D7 Color

Working with color on the Dimage 7

The question about what to do with color on the Dimage 7 (D7) is a continuous problem for new users. As you will read below, this really should not be called a "problem", but it is something that new users will have to deal with.  There are several different approaches, and everyone seems to have their favorite technique. I'll outline the techniques that people are using here, but I can't provide full step by step details, you will have to visit the forums for detailed information. This is just meant to be an outline to introduce the new user to the various techniques that are being used; each person is going to have to decide which technique they prefer. .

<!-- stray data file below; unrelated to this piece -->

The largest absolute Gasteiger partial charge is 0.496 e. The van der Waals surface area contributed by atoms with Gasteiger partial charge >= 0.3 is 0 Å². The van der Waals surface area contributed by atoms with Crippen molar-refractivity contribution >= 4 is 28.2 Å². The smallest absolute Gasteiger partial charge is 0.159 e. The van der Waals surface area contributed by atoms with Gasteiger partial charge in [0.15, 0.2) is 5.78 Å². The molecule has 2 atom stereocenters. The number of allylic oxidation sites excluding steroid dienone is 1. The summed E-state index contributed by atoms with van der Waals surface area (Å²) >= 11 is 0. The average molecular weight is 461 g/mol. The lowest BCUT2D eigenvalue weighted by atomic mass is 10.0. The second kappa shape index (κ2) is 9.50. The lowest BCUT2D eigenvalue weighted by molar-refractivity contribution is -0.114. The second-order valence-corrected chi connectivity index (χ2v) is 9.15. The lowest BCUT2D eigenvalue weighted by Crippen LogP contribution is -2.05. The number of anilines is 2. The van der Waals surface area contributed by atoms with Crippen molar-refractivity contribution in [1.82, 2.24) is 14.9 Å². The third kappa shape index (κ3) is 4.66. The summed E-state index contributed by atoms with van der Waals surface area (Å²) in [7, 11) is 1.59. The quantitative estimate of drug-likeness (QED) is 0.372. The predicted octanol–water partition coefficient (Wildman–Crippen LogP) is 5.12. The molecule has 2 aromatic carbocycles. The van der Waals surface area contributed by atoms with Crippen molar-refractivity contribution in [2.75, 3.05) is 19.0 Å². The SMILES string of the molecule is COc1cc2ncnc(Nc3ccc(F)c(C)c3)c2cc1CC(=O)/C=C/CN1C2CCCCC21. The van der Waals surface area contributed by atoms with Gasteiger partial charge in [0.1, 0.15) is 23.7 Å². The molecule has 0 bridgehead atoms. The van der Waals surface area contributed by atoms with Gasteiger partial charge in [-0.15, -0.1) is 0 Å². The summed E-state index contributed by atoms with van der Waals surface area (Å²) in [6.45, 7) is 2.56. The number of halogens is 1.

Last update Feb 21, 2002. Version #4

The Dimage 7 color issue.

The color issue on the D7 arises because the camera has a large color space that is not documented at all by Minolta. Although some have called this a color "problem", it is really a color opportunity. The Minolta does not force you into using any particular color space. For example, some popular cameras use the very small sRGB color space, which means that some colors can't be reproduced.  Because it has a very wide color space internally, you can do what you want with it, and achieve very accurate color.. Minolta apparently expects that everyone will use the Minolta Dimage Viewer Utility, but as you will see below there is a critical problem with it that renders it useless at the default settings. Unfortunately, there has been no help from Minolta with this issue. (But I have now fixed it myself! See the DIVUfix page)

When shots directly from the camera are viewed on your monitor or printed on your printer (both of which use color spaces that are smaller, closer to sRGB), the larger color space information of the Minolta shots gets truncated, and the shots appear too contrasty and the colors are washed out.